EditorialsBack to top
January 2003 Br J Cardiol 2003;10:11-13
The concept of chronic disease self-management programmes together with the emerging expert patient has not been widely studied in the context of heart disease. But many of our patients with chronic heart disease are already experts. The knowledge and experience held by the patient has been untapped as a healthcare resource. Research from Stanford1 has shown that lay people with chronic conditions – when given a detailed leader’s manual – can be as effective as professionals in managing their disease and its impact on their daily life. It has also been acknowledged in the report ‘The expert patient: a new approach to chronic disease management for the 21st Century’,2 which recommends action over a six-year period to introduce lay led self-management training programmes for patients with chronic diseases within the NHS in England. A pilot phase between 2001 and 2004 will evaluate local programmes; between 2004 and 2007, programmes will be mainstreamed within all NHS areas.
January 2003 Br J Cardiol 2003;10:7-10
Lip-Bun Tan, J Malcolm Walker
A commentary on the sign guideline on cardiac rehabilitation, and links between the British Association for Cardiac Rehabilitation and the British Journal of Cardiology
Clinical articlesBack to top
January 2004 Br J Cardiol 2004;11:27-32
Julia Helen Baron, Alice Joy, Michael Millar-Craig
In 2000, the European Society of Cardiology and American College of Cardiology issued a consensus document concerning the redefinition of myocardial infarction (MI). They proposed that the diagnosis of acute MI should be based on the rise and fall of specific markers combined with at least one of the following: ischaemic symptoms, ECG changes consistent with ischaemia or infarction, or coronary intervention. The implications of this redefinition are widespread, and it has been met with mixed opinions from physicians. Here we present the results of a survey, sent to 1,000 consultants in cardiology and general medicine, concerning the availability and their use of cardiac markers and their current working diagnosis of MI. Four case studies were included in the survey. Some 361 responses were analysed. Creatine kinase (CK) remains the most frequently used marker for the diagnosis of MI, but 23% of consultants had moved to a definition based on troponins. Fourteen per cent of consultants no longer used CK in their practice. Ninety-two per cent of consultants had access to troponin assays. Definitions varied widely between consultants, even within individual hospitals, as did the responses to the case studies.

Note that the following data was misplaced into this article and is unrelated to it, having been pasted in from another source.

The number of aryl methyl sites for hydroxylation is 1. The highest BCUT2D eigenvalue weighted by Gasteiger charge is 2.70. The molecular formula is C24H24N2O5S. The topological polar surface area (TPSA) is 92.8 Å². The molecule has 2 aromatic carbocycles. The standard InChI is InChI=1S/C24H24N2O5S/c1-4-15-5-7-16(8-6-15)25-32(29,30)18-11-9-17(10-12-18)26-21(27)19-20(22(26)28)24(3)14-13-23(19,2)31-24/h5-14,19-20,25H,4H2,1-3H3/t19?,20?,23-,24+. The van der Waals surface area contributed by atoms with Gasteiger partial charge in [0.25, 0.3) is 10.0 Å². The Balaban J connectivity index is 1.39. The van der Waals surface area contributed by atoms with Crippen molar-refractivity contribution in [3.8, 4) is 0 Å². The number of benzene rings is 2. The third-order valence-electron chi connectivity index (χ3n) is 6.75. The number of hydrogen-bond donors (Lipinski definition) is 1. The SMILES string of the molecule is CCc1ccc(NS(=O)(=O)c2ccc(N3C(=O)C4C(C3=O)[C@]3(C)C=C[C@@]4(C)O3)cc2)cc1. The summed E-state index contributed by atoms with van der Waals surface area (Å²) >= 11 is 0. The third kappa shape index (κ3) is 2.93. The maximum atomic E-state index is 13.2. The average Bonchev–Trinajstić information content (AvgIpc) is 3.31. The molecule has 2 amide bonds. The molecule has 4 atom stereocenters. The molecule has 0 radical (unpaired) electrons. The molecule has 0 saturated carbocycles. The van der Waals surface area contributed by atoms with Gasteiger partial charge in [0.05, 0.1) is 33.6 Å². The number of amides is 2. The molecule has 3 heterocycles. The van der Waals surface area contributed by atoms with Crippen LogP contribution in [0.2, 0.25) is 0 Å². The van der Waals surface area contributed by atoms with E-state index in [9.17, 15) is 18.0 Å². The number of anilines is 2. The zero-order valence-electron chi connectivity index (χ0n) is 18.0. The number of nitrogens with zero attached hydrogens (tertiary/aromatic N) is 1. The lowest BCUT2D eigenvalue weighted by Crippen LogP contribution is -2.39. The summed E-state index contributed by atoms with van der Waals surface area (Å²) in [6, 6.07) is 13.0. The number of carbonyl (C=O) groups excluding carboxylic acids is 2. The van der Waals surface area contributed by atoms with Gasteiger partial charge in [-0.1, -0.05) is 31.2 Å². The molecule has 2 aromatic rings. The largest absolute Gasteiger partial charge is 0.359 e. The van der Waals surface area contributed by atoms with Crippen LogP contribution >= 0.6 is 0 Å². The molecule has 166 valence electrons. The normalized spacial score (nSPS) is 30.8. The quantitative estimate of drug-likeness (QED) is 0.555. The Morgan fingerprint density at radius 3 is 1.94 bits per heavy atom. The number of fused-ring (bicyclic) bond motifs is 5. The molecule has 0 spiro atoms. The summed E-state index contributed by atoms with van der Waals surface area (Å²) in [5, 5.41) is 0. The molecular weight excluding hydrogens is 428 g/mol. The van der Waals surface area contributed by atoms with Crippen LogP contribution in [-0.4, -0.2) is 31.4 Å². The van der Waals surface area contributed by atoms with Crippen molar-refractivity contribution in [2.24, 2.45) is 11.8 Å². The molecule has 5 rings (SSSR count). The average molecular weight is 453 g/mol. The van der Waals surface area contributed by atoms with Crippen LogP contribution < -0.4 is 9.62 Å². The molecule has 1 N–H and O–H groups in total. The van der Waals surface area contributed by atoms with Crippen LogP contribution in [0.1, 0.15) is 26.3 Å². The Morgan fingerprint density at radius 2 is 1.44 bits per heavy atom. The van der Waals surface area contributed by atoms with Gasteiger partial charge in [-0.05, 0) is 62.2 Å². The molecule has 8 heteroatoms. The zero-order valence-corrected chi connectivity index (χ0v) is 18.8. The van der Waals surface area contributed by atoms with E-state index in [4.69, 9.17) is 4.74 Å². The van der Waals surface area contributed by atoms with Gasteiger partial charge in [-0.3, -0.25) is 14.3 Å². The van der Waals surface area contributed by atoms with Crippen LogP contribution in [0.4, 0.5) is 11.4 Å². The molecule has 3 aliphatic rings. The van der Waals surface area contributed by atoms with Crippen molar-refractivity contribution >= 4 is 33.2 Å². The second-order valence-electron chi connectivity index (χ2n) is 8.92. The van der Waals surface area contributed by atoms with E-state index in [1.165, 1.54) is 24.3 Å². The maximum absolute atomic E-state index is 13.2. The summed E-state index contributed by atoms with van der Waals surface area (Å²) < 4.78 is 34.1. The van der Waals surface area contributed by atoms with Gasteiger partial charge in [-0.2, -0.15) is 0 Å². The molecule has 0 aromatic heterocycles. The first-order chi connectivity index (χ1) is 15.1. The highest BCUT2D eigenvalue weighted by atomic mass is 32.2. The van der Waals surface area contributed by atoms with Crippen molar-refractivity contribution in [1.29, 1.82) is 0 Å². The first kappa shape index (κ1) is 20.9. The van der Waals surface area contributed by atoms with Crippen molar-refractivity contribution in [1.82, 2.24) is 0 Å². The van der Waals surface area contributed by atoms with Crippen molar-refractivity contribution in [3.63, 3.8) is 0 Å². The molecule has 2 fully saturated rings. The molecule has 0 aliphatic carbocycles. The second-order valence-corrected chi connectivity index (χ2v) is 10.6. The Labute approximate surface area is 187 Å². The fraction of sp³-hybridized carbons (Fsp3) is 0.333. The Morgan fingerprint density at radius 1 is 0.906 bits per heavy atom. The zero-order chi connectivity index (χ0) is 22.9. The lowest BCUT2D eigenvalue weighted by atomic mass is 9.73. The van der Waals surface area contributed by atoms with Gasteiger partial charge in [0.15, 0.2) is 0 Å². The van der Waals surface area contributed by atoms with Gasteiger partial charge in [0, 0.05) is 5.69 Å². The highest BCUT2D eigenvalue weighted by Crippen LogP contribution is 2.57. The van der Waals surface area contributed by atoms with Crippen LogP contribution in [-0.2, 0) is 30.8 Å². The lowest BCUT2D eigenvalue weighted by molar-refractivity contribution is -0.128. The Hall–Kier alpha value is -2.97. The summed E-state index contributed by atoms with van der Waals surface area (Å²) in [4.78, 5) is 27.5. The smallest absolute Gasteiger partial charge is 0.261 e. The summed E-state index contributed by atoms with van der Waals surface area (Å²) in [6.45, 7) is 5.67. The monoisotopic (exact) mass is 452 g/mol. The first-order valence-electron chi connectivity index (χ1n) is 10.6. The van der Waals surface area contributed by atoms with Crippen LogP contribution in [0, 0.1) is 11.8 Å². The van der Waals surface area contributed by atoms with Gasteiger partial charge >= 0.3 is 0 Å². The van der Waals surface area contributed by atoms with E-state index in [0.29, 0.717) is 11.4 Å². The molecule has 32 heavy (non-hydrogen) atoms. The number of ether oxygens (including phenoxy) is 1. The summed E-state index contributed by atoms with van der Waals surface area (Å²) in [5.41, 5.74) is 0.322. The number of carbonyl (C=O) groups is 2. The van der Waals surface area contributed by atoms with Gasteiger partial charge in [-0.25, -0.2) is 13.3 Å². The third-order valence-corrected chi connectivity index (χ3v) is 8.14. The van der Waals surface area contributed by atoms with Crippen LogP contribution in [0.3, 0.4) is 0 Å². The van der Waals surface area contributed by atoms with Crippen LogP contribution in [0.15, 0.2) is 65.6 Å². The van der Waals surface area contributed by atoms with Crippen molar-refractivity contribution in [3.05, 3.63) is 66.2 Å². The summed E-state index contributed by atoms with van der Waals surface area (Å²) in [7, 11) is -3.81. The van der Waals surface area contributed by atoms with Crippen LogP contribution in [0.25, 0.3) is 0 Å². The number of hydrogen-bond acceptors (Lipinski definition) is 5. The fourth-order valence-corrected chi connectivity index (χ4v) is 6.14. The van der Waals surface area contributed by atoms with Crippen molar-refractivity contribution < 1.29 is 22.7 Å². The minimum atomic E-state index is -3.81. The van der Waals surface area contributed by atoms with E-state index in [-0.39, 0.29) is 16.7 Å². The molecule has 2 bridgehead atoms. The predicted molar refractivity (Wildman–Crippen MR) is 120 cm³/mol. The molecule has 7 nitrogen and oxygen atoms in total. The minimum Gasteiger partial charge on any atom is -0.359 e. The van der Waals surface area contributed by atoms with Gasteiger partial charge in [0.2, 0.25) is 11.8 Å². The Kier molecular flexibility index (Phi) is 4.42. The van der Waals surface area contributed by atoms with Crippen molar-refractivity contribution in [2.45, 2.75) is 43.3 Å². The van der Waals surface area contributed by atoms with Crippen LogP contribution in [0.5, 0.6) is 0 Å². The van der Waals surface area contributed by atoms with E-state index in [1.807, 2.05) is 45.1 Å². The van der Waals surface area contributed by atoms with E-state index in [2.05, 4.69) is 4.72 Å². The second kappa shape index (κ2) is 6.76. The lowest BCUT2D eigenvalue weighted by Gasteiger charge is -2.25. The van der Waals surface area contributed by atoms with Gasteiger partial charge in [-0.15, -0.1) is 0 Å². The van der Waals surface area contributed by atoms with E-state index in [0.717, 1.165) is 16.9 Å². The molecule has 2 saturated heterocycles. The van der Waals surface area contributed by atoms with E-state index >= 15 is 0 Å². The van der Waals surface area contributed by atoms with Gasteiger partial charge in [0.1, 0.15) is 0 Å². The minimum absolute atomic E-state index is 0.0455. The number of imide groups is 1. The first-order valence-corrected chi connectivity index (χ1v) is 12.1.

May 2003 Br J Cardiol 2003;10:212-3
Use of nicotine replacement therapy early in recovery post-acute myocardial infarction to aid smoking cessation
Katherine A Willmer, Valerie Bell